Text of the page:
Climate activists splashed fluorescent orange paint on Charles Ray’s “Horse with Rider” (2014) sculpture in the heart of Paris on Friday, November 18, one of the latest in a recent spate of actions targeting works of art. Organizing on behalf of the French climate change awareness group Dernière Rénovation, one activist launched himself onto the sculpture and put a t-shirt on the human figure that read “we have 858 days left,” while his colleague doused the horse with a bucket full of paint. Afterwards, both activists attached their ankles to the front legs of the horse and knelt before it, joining hands.
That same day, activists from the Italian division of Last Generation threw flour on an Andy Warhol-painted BMW in a Milan art gallery.
Addressing onlookers in French outside the Bourse de Commerce – Pinault Collection where the Ray sculpture was installed, one of the protesters who targeted that work said: “I’m 26 years old. Today, there is almost no chance that I’ll die of old age. It must be said: The government’s inaction is a mass crime against our generation, against our friends, against those close to us.”
The reference to “858 days” on the activists’ t-shirt is taken from an April report from the Intergovernmental Panel on Climate Change (IPCC), which stated that global greenhouse gas emissions must peak by 2025 and then reduce by a minimum of 43% by 2030 to limit global warming to a 1.5 degree Celsius (2.7 degrees Fahrenheit) temperature increase. Otherwise, humans run the risk of an immense rise in sea levels, catastrophic weather patterns, and detriments to our food sources.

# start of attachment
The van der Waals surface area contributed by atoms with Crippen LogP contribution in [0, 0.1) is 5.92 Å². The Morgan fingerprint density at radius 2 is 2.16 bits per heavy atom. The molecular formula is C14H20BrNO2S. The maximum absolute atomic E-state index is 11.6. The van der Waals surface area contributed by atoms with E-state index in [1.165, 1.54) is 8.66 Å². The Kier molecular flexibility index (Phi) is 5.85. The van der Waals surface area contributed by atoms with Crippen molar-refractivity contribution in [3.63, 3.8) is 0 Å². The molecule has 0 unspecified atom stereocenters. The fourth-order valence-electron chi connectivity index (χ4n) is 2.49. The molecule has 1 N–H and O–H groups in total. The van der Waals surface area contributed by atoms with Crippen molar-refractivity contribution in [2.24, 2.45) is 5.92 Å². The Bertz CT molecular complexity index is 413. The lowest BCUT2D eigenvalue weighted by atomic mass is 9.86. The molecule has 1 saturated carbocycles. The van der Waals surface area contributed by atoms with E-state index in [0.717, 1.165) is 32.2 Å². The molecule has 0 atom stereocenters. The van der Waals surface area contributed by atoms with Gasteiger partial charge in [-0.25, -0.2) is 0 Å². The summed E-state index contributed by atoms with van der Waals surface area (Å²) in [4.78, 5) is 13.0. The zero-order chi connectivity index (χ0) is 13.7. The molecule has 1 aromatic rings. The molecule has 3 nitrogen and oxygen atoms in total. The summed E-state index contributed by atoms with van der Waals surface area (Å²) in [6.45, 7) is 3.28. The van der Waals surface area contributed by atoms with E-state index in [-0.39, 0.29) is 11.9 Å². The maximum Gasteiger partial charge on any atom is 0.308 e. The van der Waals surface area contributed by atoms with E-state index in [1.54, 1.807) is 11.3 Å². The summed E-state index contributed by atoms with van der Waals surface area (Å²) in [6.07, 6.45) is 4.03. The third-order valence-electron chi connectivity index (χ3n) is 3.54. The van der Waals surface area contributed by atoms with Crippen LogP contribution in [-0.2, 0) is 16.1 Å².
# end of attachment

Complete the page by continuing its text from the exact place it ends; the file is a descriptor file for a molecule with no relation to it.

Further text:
The statue belongs to the collection of French billionaire François Pinault, who founded Kering, a luxury goods conglomerate. In 2016, Pinault and the Council of Paris announced their plans to convert the historic Bourse de Commerce building into a contemporary art museum that subsequently opened in May of 2021.
This appears to be Dernière Rénovation’s first art-aligned action, as their climate awareness demonstrations typically manifest as roadblocks or interruptions during sporting events. It’s noteworthy that they chose an unprotected artwork as their subject this time, given that nearly all the museum works that have been subjected to splatters of edible and non-edible substances in recent weeks have been protected by glass.
Neither Charles Ray’s studio nor Dernière Rénovation was immediately available for comment. In a statement on Twitter, French Culture Minister Rima Abdul Malak lamented the action. “Eco-vandalism goes up a notch: an unprotected sculpture by Charles Ray was sprayed with paint in Paris,” she wrote. “Art and ecology are not mutually exclusive. On the contrary, they are common causes!”
Regardless, it appears that the statue made it out unharmed as it was thoroughly cleaned off later that day.
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